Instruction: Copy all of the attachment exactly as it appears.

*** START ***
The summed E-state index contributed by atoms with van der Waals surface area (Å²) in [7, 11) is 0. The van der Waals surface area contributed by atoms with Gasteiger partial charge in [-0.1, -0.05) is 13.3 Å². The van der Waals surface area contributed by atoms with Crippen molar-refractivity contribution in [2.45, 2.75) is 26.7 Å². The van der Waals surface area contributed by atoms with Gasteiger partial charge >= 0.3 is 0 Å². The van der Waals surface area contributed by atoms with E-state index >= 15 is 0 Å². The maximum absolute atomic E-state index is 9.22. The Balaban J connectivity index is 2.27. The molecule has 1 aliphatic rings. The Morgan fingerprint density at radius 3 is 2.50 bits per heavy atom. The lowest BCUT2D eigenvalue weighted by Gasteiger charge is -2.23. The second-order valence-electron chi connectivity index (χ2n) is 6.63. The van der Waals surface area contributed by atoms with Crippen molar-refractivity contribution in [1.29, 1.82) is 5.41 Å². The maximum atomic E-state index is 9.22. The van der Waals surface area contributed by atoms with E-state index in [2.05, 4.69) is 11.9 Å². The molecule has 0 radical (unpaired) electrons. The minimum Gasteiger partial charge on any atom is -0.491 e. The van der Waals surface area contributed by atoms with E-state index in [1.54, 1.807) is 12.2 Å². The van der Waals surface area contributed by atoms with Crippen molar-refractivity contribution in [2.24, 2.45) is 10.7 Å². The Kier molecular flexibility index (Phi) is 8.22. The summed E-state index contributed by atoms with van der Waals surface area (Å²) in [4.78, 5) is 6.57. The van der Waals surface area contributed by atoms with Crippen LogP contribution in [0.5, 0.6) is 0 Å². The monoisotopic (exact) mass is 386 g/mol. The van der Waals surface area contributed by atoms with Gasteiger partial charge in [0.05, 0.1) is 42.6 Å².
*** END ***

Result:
The summed E-state index contributed by atoms with van der Waals surface area (Å²) in [7, 11) is 0. The van der Waals surface area contributed by atoms with Gasteiger partial charge in [-0.1, -0.05) is 13.3 Å². The van der Waals surface area contributed by atoms with Crippen molar-refractivity contribution in [2.45, 2.75) is 26.7 Å². The van der Waals surface area contributed by atoms with Gasteiger partial charge >= 0.3 is 0 Å². The van der Waals surface area contributed by atoms with E-state index >= 15 is 0 Å². The maximum absolute atomic E-state index is 9.22. The Balaban J connectivity index is 2.27. The molecule has 1 aliphatic rings. The Morgan fingerprint density at radius 3 is 2.50 bits per heavy atom. The lowest BCUT2D eigenvalue weighted by Gasteiger charge is -2.23. The second-order valence-electron chi connectivity index (χ2n) is 6.63. The van der Waals surface area contributed by atoms with Crippen molar-refractivity contribution in [1.29, 1.82) is 5.41 Å². The maximum atomic E-state index is 9.22. The van der Waals surface area contributed by atoms with E-state index in [2.05, 4.69) is 11.9 Å². The molecule has 0 radical (unpaired) electrons. The minimum Gasteiger partial charge on any atom is -0.491 e. The van der Waals surface area contributed by atoms with E-state index in [1.54, 1.807) is 12.2 Å². The van der Waals surface area contributed by atoms with Crippen molar-refractivity contribution in [2.24, 2.45) is 10.7 Å². The Kier molecular flexibility index (Phi) is 8.22. The summed E-state index contributed by atoms with van der Waals surface area (Å²) in [4.78, 5) is 6.57. The van der Waals surface area contributed by atoms with Crippen LogP contribution in [0.5, 0.6) is 0 Å². The monoisotopic (exact) mass is 386 g/mol. The van der Waals surface area contributed by atoms with Gasteiger partial charge in [0.05, 0.1) is 42.6 Å².